It was my twelfth birthday. Like every child, I woke up excited and looked forward to all the gifts I would receive. Dad and mom got me the MTB I had been lusting after over the past few months. It was Ferrari red in color and had stickers of black flames on it. It was the coolest bike on the street. I took it out after breakfast to show off to my friends. But I didn’t find anybody at the street corner. I guessed they were at the mall and rode over there. Again, I didn’t find the bikes at the usual place. Since I was at the mall anyways, I decided to treat myself to an ice cream. I locked the bike and went into the mall. I took the ice cream and went to our favorite spot, the fountain. It had a low wall running around it, which is where we liked to sit. The music store next to it played their music loud and we liked that too. I sat down to enjoy my ice cream.
Suddenly, I felt someone touch my left shoulder. Turning around I looked into the face of a stranger. A strange stranger. If you ask me what was strange about him, I would be hard pressed to tell you. He seemed ordinary enough, but there was something about him like he was a fugitive or something. He wore a faded, much-used jacket over a t-shirt that was off-white or so old that it had forgotten how to be white. His jeans were faded and worn out too. But overall he looked presentable, like someone who took care of his appearance. He kept looking around as if searching for someone or something. I remember thinking that he would have loved to have his head on a swivel so he could spin 360 degrees.
“So you are 12 today?” he said.
“That’s a wonderful age”, he said, looking around him. “You are stepping into your teens. You should be able to take responsibility.”
I was confused.
“Do I know you?” I said.
“Do we ever know anybody?” he said. “Anyways, here.”
He held out a neatly packaged box to me. It wasn’t a large box.
“What’s this?” I said.
“Your birthday present. But remember, it is a powerful gift. With great power, comes great responsibility.”
I smiled at the Spiderman dialog.
“I can’t accept gifts from strangers”, I told him.
“Ah! You don’t understand. You can’t choose to accept or refuse this gift. The gift has chosen you.”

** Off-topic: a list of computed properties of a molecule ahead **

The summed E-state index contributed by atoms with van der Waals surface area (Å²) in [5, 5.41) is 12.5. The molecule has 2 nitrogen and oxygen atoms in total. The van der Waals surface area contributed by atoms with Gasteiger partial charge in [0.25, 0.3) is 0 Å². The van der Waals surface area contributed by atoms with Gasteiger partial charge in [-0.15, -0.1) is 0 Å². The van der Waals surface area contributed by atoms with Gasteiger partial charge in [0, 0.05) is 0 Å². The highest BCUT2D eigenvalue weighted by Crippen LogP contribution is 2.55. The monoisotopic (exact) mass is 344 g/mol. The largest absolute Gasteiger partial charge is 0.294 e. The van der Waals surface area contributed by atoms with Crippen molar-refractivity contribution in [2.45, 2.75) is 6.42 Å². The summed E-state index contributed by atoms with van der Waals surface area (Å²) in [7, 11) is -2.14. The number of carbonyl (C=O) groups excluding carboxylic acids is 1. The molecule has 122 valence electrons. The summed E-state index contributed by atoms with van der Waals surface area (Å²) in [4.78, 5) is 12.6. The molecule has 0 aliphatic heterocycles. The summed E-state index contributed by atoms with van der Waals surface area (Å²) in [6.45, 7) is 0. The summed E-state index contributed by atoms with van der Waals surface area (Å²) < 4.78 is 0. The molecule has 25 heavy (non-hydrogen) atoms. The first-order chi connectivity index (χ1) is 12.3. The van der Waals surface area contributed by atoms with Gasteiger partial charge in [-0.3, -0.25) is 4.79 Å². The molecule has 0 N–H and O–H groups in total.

He put the box in my hand and walked away.
Suddenly it all made sense, or so I thought. My friends were playing a prank on me. So I looked around to see where they were hiding. But I couldn’t catch any of them. I wasn’t going to fall for the trick. I guessed they wanted me to open the box and find whatever obscene thing they had put inside it. I placed the box on the wall beside me and waited. They couldn’t stay hidden forever.
But 10 minutes later, I was still sitting there all alone. I looked at the box and my curiosity got the better of me. I ripped open the wrapper and then the plain, brown box. Inside was a Polaroid camera. I was stunned. I looked around to see if I could find the strange man, but he was nowhere to be seen. I looked at the camera, turning it around to see if it was real. For all intents, it seemed like a real camera. I flicked the power switch and the red light showed me that it was on. I held it up to my eyes and focused on the fountain, then clicked. The click was followed by a whirring sound and then the camera spat out the picture. I watched the image develop.
“What the …” I caught myself before I completed the profanity.
I looked up at the scene in front of me and then back at the picture.
“What the ….” I murmured again. There didn’t seem to be a better way to express what I was seeing.
I had taken a picture of the fountain in front of me. There was no one or nothing between the fountain and myself. But in the picture, there was a boy standing in front of the fountain. A very muddy boy. He looked like he was five or six years old and he was covered in mud, wet mud. The brown muck seemed to be dripping off him, as if he had rolled in a puddle. He was facing the camera, but his right hand was outstretched as if pointing me in that direction. I looked up again but there was no sign of the boy I had caught in the picture. I wondered who let a child play in the muck like that. Definitely not my parents. I would have hell to pay if I even suggested it, let alone do it.
I studied the picture for some more time and then I noticed something very strange. To confirm this, I looked back at the scene in front of me. There was no puddle where the boy should have been standing, just clean blue tiles. I looked back at the picture and noticed that there was no puddle under the boy either.